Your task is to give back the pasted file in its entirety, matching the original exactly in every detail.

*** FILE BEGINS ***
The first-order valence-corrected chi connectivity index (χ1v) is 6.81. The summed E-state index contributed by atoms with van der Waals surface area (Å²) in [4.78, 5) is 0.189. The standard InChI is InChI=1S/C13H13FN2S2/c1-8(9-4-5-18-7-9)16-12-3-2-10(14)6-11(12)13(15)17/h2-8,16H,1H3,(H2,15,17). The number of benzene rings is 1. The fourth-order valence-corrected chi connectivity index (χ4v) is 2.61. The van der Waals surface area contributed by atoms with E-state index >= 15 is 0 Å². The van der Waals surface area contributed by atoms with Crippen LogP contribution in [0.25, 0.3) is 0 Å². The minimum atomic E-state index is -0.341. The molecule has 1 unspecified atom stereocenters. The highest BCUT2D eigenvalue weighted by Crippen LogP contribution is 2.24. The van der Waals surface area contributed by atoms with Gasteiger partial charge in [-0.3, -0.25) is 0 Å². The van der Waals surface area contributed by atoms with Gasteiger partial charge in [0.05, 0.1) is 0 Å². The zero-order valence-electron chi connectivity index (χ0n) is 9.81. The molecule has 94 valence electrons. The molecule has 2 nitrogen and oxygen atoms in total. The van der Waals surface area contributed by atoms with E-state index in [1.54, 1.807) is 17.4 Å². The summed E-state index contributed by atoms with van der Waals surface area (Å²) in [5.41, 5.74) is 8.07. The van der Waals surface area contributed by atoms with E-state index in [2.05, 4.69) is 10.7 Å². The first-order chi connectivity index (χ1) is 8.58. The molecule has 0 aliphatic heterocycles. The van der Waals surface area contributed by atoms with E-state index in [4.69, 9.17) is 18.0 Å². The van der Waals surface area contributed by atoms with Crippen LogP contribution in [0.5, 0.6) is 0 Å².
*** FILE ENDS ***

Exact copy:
The first-order valence-corrected chi connectivity index (χ1v) is 6.81. The summed E-state index contributed by atoms with van der Waals surface area (Å²) in [4.78, 5) is 0.189. The standard InChI is InChI=1S/C13H13FN2S2/c1-8(9-4-5-18-7-9)16-12-3-2-10(14)6-11(12)13(15)17/h2-8,16H,1H3,(H2,15,17). The number of benzene rings is 1. The fourth-order valence-corrected chi connectivity index (χ4v) is 2.61. The van der Waals surface area contributed by atoms with E-state index >= 15 is 0 Å². The van der Waals surface area contributed by atoms with Crippen LogP contribution in [0.25, 0.3) is 0 Å². The minimum atomic E-state index is -0.341. The molecule has 1 unspecified atom stereocenters. The highest BCUT2D eigenvalue weighted by Crippen LogP contribution is 2.24. The van der Waals surface area contributed by atoms with Gasteiger partial charge in [-0.3, -0.25) is 0 Å². The van der Waals surface area contributed by atoms with Gasteiger partial charge in [0.05, 0.1) is 0 Å². The zero-order valence-electron chi connectivity index (χ0n) is 9.81. The molecule has 94 valence electrons. The molecule has 2 nitrogen and oxygen atoms in total. The van der Waals surface area contributed by atoms with E-state index in [1.54, 1.807) is 17.4 Å². The summed E-state index contributed by atoms with van der Waals surface area (Å²) in [5.41, 5.74) is 8.07. The van der Waals surface area contributed by atoms with E-state index in [2.05, 4.69) is 10.7 Å². The first-order chi connectivity index (χ1) is 8.58. The molecule has 0 aliphatic heterocycles. The van der Waals surface area contributed by atoms with E-state index in [4.69, 9.17) is 18.0 Å². The van der Waals surface area contributed by atoms with Crippen LogP contribution in [0.5, 0.6) is 0 Å².